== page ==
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    $\begingroup$ My feeling is that this is much more confusing for a beginner than simply allowing them to run the program and see it loop forever. In particular, if they have to annotate their loops to prove they terminate, or if the error is anything more complex than "loop never ends", they'll never get into the language at all. I think that a beginner has to make a mistake like this, see the immediate consequences, and then eventually they will appreciate having tools to avoid the mistake, but only after the mistake frustrates them. $\endgroup$
    – user253751
    Jul 24, 2023 at 10:35
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Having "for each" loops instead of, or in addition to, "while" loops

In Python you'd typically loop like:

for i in range(10):
    do this

You don't need to remember to increment i, since the iterator will run over all values.

This also makes it easy to loop over arrays or or other data structures since you don't need to know the length.

Disadvantage is you can't change the value of i inside the loop depending on conditions, at least not without writing your own generator.

Having a built-in "update slot" in your loop so you know if something is missing

In C-style languages, you have the 3 part for loop like this:

for(int i=0; i<10; i++) {

}

While you can of course omit the i++ if you want:

for (int i=0; i<10;) {}

However, the slot is still there, will look weird and empty, and act as a sort of "are you sure" spot. If you do want to skip the increment you are making it more explicit.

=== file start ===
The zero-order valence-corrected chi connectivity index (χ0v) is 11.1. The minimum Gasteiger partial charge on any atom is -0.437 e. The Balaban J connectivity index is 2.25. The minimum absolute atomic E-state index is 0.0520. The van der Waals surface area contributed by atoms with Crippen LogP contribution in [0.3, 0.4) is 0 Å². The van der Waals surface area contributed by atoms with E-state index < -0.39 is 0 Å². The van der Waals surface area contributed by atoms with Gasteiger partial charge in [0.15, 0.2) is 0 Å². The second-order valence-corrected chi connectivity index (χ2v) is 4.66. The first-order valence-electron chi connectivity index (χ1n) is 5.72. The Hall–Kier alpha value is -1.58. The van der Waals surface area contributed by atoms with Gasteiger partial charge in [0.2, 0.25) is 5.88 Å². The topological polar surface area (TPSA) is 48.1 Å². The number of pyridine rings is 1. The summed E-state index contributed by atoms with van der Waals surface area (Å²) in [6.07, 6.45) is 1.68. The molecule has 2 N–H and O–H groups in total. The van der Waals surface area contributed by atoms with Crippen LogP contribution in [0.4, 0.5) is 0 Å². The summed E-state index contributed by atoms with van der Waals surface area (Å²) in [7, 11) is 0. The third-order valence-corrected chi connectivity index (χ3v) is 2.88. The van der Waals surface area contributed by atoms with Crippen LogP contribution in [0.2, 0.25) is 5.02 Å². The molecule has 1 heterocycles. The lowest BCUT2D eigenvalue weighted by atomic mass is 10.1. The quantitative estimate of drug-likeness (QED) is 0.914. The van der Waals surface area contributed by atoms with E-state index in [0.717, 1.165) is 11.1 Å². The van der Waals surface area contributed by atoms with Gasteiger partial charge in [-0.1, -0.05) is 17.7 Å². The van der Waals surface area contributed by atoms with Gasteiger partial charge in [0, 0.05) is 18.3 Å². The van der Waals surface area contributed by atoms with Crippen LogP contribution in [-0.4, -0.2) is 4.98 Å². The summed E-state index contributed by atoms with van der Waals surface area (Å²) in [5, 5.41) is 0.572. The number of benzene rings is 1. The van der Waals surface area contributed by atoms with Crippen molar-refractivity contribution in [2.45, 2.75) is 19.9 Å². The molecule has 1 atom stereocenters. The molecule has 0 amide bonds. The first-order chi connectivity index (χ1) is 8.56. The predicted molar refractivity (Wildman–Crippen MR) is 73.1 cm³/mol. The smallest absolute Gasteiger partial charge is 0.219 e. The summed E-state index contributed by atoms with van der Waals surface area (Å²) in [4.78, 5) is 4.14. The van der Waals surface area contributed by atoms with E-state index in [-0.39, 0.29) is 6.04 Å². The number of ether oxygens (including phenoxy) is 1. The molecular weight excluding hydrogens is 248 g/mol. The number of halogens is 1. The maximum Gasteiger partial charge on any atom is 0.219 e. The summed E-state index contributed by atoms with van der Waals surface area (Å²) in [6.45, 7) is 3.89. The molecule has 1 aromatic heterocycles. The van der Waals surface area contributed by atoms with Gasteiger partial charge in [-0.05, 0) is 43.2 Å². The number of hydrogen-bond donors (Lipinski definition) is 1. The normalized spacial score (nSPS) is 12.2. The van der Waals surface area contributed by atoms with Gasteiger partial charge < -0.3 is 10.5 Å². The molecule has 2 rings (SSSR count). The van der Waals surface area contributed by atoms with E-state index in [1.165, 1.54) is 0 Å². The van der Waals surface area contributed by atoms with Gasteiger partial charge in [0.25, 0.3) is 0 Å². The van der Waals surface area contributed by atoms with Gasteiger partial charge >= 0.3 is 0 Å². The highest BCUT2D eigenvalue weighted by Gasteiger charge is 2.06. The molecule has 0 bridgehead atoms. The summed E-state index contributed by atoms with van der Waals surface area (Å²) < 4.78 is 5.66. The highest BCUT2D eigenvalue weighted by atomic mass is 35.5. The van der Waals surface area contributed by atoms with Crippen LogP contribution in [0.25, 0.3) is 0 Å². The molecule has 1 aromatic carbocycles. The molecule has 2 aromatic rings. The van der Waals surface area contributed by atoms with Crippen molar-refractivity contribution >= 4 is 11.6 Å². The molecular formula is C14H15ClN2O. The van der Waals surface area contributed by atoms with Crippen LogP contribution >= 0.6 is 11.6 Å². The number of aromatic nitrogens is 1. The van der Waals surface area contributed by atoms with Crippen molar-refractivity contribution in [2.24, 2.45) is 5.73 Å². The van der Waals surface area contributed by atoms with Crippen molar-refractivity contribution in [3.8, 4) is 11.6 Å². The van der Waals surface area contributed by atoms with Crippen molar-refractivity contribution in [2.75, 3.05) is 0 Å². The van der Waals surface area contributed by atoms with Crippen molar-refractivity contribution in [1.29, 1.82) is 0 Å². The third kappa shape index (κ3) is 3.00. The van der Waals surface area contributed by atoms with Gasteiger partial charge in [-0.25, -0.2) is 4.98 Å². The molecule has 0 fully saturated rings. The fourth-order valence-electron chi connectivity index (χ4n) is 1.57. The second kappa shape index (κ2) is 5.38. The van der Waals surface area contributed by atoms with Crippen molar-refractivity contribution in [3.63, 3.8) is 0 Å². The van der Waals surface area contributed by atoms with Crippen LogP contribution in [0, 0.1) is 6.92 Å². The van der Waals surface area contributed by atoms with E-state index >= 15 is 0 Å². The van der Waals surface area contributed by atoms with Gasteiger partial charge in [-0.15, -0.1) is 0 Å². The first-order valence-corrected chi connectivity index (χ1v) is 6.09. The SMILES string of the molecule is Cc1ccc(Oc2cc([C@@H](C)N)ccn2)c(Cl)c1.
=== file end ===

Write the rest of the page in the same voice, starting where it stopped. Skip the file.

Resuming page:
Deciding whether a loop will terminate in a linter is undecidable

That's basically the halting problem. I'd focus instead on designing the language to encourage less error-prone types of loops when possible.

Other methods mentioned in other answers do work, but they require a highly restricted language to be able to effectively rule out side effects and overloads effecting the loop condition.

Even if you do manage to eliminate all possible factors that could cause termination, you still don't know if the loop being infinite is intentional or a mistake. I call this "the meta halting problem": "Given a oracle for the halting problem, it is still undecidable if the developer intended for this Turing machine to halt."

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    $\begingroup$ I recently had to write code with one of the three "slots" in a C-style for loop was empty. Yes, it looks weird, and that's the point. $\endgroup$
    – Bbrk24
    Jul 22, 2023 at 18:32
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    $\begingroup$ Minor correction: as pointed out by Michael Homer's answer, a better way to put it is "Deciding whether every loop will terminate in a linter is undecidable". The majority of loops can be relatively easily determined whether they terminate or not, it's just that there always exists at least one way to code a loop where it can't be determined. $\endgroup$
    – Idran
    Jul 24, 2023 at 13:54
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    $\begingroup$ @JustinHilyard True, in a way, but the methods mentioned in the other answers are really error prone to implement right, and you can easily create a situation causing unnecessary errors or warnings. $\endgroup$
    – mousetail
    Jul 24, 2023 at 14:01
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    $\begingroup$ +1 for using better tools first. for loops should be the goto. while loops should only be used when the condition/iteration is tricky. Not only does this guideline means you'll avoid iteration issues most of the time (by using for), it also means that any while loop should get extra scrutiny with regard to its iteration, and therefore any mistake there is more likely to be caught. $\endgroup$ Jul 25, 2023 at 7:06
  • $\begingroup$ One thing to note about for-each loops is that if iterators can be user-defined ─ which they can in most languages that have for-each loops ─ then it's no longer guaranteed that for-each loops terminate, because the user can define an infinite iterator. As an aside, "the goto" is a funny way of describing which control-flow statement should be preferred :D $\endgroup$
    – kaya3
    Aug 7, 2023 at 14:53
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Some languages allow only loops that can be proved to terminate.